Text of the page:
Sarcopenia, defined as an age-related loss of muscle mass and function, is a burgeoning health problem with a prevalence as high as 30% in the geriatric population. Current treatments have low long- term efficacy and do not target any underlying causes of muscle function loss. Recent research in aged mice in our lab has implicated the Ryanodine Receptor (RyR1), an intracellular calcium release channel important for excitation-contraction coupling, as a potential therapeutic target. Over time, RyR1 undergoes posttranslational modification ('remodeling') that causes calstabin1, an important RyR1 modulatory subunit, to dissociate from the channel; this results in increased RyR1 open probability and Ca2+ 'leak'. This Ca2+ 'leak' cause nearby mitochondria to overload with calcium and produce excess reactive oxygen species (ROS), which exacerbate the leak by further remodeling RyR1. Due to the relatively long lifespan of mice we were testing if C. elegans could serve as a better model of age- dependent muscle function loss. C. elegans contain UNC-68, the RyR1 homologue, and FKB-2, a calstabin homologue; therefore, we hypothesize that 1) FKB-2 dissociation destabilizes UNC-68 channels, resulting in pathogenic sarcoplasmic reticulum (SR) calcium leak and subsequent muscle weakness in aged nematodes and 2) mitochondrial ROS oxidizes nearby UNC-68 channels and exacerbates SR calcium leak in body wall muscle.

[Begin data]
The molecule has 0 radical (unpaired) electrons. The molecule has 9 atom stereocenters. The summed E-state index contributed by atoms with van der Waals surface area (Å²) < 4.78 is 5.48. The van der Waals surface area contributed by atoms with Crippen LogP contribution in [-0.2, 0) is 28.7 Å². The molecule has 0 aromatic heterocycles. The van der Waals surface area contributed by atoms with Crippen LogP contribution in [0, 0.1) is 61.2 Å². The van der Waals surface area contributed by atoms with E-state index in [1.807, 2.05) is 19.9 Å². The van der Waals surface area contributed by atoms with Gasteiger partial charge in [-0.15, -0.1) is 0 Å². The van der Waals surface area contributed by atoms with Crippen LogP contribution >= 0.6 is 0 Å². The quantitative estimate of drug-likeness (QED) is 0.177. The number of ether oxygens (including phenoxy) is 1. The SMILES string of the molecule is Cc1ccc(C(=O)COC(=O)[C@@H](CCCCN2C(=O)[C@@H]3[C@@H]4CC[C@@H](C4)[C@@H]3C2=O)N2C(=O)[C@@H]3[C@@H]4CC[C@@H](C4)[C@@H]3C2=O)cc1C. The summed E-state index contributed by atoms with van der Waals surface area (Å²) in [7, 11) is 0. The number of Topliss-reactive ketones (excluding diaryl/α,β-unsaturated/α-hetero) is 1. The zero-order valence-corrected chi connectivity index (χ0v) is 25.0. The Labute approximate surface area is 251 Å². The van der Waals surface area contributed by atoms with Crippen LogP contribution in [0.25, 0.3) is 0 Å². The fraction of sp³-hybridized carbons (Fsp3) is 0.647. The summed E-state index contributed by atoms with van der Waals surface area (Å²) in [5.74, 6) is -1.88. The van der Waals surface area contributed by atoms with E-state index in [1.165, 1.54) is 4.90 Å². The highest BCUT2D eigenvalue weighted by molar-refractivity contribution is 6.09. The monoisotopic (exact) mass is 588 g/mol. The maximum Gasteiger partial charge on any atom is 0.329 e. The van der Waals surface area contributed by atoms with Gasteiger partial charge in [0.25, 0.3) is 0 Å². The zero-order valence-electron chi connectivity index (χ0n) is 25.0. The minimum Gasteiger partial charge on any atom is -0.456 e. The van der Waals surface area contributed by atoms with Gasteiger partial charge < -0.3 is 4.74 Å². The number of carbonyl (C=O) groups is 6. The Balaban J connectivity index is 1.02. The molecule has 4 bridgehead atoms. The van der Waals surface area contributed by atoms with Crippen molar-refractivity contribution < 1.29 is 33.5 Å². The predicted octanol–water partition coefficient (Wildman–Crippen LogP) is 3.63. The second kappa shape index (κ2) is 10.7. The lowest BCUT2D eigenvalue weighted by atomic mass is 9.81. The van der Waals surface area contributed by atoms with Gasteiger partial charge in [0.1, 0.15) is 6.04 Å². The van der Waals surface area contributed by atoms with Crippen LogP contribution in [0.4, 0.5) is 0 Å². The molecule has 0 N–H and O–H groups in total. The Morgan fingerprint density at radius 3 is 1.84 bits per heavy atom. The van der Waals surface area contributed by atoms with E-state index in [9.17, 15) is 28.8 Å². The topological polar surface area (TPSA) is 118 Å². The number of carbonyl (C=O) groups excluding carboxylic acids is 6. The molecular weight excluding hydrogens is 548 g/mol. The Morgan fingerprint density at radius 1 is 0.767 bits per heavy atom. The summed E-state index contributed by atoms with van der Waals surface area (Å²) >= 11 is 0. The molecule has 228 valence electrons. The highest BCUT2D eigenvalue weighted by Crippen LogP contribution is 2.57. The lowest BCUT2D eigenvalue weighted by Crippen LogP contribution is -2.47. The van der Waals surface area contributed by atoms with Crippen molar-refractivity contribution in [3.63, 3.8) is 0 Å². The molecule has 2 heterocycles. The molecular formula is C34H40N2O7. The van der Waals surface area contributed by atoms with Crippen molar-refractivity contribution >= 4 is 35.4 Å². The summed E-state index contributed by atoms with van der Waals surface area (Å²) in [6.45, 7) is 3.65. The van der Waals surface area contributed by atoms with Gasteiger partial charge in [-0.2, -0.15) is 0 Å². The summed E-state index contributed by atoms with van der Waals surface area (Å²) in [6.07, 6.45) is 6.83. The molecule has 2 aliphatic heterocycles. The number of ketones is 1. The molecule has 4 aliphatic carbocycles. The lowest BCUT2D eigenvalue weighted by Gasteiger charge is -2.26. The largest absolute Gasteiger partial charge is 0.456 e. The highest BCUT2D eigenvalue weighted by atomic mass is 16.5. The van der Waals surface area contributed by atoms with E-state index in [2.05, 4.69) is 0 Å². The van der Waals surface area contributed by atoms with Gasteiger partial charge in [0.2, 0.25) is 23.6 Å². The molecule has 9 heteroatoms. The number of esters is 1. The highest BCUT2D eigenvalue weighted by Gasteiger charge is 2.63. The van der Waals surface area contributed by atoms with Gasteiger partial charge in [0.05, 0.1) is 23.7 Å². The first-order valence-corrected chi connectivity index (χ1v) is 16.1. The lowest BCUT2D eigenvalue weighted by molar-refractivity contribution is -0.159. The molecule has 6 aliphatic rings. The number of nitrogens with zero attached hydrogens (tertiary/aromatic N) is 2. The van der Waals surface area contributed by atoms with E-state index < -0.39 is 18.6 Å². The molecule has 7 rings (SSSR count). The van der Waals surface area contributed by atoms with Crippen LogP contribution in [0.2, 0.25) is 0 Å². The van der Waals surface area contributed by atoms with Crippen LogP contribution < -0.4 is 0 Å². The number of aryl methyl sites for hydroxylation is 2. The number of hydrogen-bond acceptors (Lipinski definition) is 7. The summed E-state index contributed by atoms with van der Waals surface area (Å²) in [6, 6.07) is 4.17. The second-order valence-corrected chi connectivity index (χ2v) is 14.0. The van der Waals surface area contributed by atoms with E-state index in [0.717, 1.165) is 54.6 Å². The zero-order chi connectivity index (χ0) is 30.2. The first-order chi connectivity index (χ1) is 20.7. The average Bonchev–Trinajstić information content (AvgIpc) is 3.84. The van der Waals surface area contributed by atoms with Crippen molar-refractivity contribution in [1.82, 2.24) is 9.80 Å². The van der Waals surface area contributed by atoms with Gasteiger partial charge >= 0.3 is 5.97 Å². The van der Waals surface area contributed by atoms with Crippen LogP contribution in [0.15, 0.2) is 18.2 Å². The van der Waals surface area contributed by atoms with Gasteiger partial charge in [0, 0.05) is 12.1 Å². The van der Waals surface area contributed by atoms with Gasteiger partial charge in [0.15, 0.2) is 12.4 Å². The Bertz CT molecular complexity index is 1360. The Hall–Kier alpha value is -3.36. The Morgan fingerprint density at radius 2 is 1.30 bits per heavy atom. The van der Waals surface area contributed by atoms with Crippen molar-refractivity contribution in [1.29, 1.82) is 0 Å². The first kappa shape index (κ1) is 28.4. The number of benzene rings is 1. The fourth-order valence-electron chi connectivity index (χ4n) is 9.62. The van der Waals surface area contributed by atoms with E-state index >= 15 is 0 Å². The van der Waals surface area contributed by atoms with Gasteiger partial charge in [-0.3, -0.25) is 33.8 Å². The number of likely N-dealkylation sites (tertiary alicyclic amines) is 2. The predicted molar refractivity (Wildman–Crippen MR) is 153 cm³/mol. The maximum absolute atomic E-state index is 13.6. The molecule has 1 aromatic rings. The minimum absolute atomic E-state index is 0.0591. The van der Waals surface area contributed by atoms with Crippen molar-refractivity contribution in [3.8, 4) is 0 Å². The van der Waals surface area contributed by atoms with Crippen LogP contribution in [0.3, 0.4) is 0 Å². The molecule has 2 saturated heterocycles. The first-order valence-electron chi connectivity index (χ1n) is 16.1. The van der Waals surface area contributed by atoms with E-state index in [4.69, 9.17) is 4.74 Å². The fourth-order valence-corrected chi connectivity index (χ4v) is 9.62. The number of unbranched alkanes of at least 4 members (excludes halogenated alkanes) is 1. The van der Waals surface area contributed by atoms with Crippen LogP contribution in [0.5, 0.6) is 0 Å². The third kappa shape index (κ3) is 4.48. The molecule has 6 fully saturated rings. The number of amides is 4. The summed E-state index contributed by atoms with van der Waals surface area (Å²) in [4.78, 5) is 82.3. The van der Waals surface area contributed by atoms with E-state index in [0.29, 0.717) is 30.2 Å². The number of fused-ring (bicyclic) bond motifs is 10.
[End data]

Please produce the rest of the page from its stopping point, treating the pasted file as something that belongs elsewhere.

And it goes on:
Aim One will test whether leaky UNC-68 channels play a role in C. elegans muscle weakness. We first established that UNC-68 remodeling increases with age in WT worms, but is accelerated in FKB-2 KO worms using immunoprecipitation and immunoblot. We have determined that FKB-2 depletion results in reduced peak Ca2+ transients and blunted UNC-68 caffeine activation by crossing WT and FKB-2 KO worms with Pmyo-3: GCaMP2 worms.
In Aim Two, we will assess the contribution of mitochondrial ROS in UNC-68 dysfunction by measuring mitochondrial free radicals in two electron transport chain (ETC) mutant strains, clk-1 and mev-1. We have found that the timing of UNC-68 remodeling correlates with their lifespan differences; clk-1 is long-lived and lacks UNC- 68 remodeling until old age, while mev-1 is short-lived and has remodeled UNC-68 channels earlier in life. Successful completion of the proposed studies will define the contributions of pathological SR calcium leak in age-dependent muscle function loss.
According to the 2015 Census Bureau, there are 47.8 million Americans over the age of 65; sarcopenia, defined as age-related loss of muscle mass and function, is highly prevalent in this population and currently has few treatments. Damage to an important muscle protein called the Ryanodine Receptor (RyR) was found to increase as muscle ages, providing researchers with a new therapeutic option to treat muscle function loss. This application seeks to elucidate the role of RyR in the underlying cellular mechanisms of age-dependent muscle function loss and determine if drugs targeting RyR improve muscle function.